* * *

Worse still, super mental power and spiritual this and spiritual that are desperately incorporated until these practitioners drift further and further into mystery and abstraction. All such things are futile attempts to arrest and fix the ever-changing movements in combat and to dissect and analyze them like a corpse.


* * *

When you get down to it, real combat is not fixed and is very much "alive." The fancy mess (a form of paralysis) solidifies and conditions what was once fluid, and when you look at it realistically, it is nothing but a blind devotion to the systematic uselessness of practicing routines or stunts that lead nowhere.


* * *

When real feeling occurs, such as anger or fear, can the stylist express himself with the classical method, or is he merely listening to his own screams and yells? Is he a living, expressive human being or merely a patternized mechanical robot? Is he an entity, capable of flowing with external circumstances, or is he resisting with his set of chosen patterns? Is his chosen pattern forming a screen between him and the opponent and preventing a "total" and "fresh" relationship?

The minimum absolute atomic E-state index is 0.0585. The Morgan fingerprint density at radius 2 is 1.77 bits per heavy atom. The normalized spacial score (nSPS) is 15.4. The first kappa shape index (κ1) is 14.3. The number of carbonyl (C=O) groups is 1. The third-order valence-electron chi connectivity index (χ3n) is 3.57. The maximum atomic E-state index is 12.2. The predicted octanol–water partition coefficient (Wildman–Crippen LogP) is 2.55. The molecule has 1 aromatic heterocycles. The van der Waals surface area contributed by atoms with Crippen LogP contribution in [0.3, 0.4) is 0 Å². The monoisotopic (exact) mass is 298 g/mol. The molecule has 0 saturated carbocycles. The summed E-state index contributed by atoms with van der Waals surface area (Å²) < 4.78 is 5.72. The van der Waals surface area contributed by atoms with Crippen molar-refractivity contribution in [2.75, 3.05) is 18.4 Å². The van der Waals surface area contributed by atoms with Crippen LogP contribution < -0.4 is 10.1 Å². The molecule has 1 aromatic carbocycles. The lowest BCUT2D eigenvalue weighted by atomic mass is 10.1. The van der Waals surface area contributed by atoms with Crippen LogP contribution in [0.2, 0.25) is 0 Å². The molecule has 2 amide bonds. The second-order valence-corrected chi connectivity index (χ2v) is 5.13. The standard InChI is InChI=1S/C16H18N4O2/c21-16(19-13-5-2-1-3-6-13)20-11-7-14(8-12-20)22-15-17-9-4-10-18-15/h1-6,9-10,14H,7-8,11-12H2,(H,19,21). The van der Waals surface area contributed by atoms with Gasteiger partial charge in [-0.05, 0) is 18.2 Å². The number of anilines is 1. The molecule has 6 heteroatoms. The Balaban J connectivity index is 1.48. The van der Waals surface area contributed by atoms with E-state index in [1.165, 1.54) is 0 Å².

* * *

Stylists, instead of looking directly into the fact, cling to forms (theories) and go on entangling themselves further and further, finally putting themselves into an inextricable snare.


* * *

They do not see it in its suchness because their indoctrination is crooked and twisted. Discipline must conform to the nature of things in their suchness.


* * *

Maturity does not mean to become a captive of conceptualization. It is the realization of what lies in our innermost selves.